In 1963 Bruce published a book titled Chinese Gung Fu: The Philosophical Art of Self-Defense. The book expressed his views on gung fu as well as his deep interest in the philosophical aspects of martial arts training.

Another big influence on Bruce Lee, philosophically, was the Brahmin philosopher Jiddu Krishnamurti. Bruce found that Krishnamurti's viewpoints on life ran parallel to his own. In his book Freedom from the Know, Krishnamurti writes: "You cannot look through an ideology, through a screen of words, through hopes and fears. The man who is really serious, with the urge to find out what truth is has no concept at all. He lives only in what is." Bruce adapted this idea in forming his martial art philosophy: "You cannot express and be alive through static put-together form, through stylized movement. The man who is really serious, with the urge to find out what truth is, has no style at all. He lives only in what is."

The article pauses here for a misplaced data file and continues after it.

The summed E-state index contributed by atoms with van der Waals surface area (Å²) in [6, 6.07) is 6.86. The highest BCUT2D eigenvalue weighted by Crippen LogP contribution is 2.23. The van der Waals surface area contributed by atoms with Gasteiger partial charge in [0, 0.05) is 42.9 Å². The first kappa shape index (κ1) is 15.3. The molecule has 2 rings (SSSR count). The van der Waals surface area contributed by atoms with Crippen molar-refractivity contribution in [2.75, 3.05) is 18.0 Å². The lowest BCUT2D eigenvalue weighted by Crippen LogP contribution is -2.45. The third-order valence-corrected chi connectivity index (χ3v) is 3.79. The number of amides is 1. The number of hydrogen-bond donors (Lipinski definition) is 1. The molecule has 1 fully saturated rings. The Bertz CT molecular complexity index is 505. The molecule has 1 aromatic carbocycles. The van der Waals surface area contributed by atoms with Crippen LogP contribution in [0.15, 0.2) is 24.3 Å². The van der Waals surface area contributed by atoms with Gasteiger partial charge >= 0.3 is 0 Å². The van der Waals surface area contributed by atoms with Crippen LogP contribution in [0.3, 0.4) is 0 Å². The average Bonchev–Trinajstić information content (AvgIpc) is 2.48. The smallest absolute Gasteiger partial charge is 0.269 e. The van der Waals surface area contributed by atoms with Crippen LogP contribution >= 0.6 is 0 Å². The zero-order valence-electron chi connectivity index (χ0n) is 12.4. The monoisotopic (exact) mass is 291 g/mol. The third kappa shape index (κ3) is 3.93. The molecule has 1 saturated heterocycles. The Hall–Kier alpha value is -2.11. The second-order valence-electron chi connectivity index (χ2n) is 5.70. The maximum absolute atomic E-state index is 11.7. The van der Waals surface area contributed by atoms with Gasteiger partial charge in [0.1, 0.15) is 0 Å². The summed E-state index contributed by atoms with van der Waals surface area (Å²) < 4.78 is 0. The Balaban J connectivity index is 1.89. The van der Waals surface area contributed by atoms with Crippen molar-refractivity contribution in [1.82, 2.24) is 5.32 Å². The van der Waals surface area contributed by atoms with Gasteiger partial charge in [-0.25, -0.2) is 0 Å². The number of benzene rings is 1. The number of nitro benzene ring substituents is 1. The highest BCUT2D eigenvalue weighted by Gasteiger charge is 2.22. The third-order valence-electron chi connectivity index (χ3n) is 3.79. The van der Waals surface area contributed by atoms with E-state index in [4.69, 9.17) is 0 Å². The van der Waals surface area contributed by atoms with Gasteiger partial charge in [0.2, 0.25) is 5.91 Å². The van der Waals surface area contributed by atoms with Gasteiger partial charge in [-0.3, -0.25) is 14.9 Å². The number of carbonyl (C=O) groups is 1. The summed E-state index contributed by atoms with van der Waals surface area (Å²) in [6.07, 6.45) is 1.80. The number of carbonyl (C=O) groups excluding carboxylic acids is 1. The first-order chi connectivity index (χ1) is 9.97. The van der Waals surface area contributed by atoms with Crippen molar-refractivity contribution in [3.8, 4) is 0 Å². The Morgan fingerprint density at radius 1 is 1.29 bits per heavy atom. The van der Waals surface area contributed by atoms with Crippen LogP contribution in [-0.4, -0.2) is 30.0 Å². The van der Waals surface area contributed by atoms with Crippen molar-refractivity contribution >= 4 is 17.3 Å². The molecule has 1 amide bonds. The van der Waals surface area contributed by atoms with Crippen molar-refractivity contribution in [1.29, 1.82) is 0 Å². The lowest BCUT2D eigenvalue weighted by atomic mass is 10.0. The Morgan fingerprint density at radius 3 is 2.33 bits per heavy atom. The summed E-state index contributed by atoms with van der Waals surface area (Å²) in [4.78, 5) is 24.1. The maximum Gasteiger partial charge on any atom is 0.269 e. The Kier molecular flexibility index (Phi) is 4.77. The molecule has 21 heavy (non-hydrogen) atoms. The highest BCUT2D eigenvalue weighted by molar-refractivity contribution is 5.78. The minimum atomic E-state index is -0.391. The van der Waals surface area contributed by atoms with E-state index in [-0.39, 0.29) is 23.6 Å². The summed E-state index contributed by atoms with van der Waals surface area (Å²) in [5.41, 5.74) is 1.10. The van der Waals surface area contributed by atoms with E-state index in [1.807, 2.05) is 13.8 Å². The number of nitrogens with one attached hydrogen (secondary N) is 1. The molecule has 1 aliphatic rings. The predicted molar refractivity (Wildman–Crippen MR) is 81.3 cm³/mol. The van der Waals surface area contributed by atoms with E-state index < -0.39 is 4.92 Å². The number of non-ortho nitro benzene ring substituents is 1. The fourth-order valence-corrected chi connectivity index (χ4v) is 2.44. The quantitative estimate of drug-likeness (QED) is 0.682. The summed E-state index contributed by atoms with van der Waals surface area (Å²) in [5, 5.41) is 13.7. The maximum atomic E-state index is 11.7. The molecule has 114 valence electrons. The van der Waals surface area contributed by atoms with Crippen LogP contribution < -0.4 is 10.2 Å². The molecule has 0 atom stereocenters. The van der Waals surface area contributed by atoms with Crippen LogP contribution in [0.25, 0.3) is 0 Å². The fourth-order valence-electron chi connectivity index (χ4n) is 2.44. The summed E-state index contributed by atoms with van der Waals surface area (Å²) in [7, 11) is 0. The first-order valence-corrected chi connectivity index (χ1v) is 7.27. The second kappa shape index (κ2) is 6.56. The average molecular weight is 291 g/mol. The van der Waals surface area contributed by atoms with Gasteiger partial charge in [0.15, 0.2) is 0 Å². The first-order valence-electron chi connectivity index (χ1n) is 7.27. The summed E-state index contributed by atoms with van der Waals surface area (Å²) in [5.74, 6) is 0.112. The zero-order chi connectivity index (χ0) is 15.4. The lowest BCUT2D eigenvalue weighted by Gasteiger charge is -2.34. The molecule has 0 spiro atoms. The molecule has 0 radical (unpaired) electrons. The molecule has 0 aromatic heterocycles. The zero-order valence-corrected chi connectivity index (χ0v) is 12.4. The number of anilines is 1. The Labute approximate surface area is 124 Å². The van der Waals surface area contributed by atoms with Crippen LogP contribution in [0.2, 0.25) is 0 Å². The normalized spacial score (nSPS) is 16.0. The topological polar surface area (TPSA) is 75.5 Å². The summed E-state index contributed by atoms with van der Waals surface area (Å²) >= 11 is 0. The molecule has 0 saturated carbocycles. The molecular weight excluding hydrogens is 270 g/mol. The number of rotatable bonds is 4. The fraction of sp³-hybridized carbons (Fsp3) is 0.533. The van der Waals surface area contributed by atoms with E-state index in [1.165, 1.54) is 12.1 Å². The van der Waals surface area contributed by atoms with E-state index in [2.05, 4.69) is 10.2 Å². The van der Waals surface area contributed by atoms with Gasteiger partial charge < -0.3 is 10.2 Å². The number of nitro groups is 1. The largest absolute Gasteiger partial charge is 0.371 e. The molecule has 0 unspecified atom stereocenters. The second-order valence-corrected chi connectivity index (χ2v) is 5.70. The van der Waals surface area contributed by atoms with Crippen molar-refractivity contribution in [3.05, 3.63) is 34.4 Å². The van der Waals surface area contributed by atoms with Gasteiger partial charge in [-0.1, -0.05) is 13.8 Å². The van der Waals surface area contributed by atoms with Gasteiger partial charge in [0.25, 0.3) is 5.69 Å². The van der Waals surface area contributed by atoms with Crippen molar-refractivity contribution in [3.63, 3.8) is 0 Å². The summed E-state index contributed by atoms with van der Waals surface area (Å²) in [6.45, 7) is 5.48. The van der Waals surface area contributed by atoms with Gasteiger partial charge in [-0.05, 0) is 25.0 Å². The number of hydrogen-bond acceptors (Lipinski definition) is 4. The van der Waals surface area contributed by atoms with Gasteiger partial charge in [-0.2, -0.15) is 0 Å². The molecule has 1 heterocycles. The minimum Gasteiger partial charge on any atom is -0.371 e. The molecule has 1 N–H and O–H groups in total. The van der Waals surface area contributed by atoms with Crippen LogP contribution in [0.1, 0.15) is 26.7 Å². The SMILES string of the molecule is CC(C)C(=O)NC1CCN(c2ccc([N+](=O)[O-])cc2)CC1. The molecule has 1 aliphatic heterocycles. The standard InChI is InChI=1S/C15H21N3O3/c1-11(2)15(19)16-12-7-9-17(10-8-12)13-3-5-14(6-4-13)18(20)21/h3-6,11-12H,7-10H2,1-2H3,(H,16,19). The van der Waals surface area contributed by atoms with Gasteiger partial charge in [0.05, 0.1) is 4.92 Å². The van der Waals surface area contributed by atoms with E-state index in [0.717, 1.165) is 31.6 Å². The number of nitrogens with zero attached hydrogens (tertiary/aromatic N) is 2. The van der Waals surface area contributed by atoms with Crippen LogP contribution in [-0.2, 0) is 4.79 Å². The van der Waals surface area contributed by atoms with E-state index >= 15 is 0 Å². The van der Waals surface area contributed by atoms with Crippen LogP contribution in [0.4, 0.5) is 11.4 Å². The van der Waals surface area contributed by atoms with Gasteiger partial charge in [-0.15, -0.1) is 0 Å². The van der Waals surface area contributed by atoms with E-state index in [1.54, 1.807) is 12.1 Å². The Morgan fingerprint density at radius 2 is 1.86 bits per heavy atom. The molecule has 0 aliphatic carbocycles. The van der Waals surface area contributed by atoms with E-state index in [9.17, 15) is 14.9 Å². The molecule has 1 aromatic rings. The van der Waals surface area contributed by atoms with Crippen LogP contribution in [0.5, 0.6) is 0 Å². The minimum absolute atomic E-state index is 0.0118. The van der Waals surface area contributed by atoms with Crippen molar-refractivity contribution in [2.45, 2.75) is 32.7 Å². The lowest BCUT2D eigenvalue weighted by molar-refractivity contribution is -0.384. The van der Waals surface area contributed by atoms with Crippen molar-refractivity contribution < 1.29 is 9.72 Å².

"A classicist or traditionalist will only do what the teacher tells him and that's it. The teacher is pedestalized and you do what he says and you don't question him," says John Little, the historian of the Bruce Lee Estate, "but Bruce was drawing from some very diverse sources, such as gestalt therapy, Krishnamurti, etc. Not that these people were necessarily creators either, but they saw a certain truth that they wrote about. Bruce saw that same truth."



Leo Fong, a Methodist minister, movie director, and former student of Bruce Lee's, remembers a conversation he had with Bruce in 1964. "Bruce asked me, 'Why are you taking all these gung fu classes?'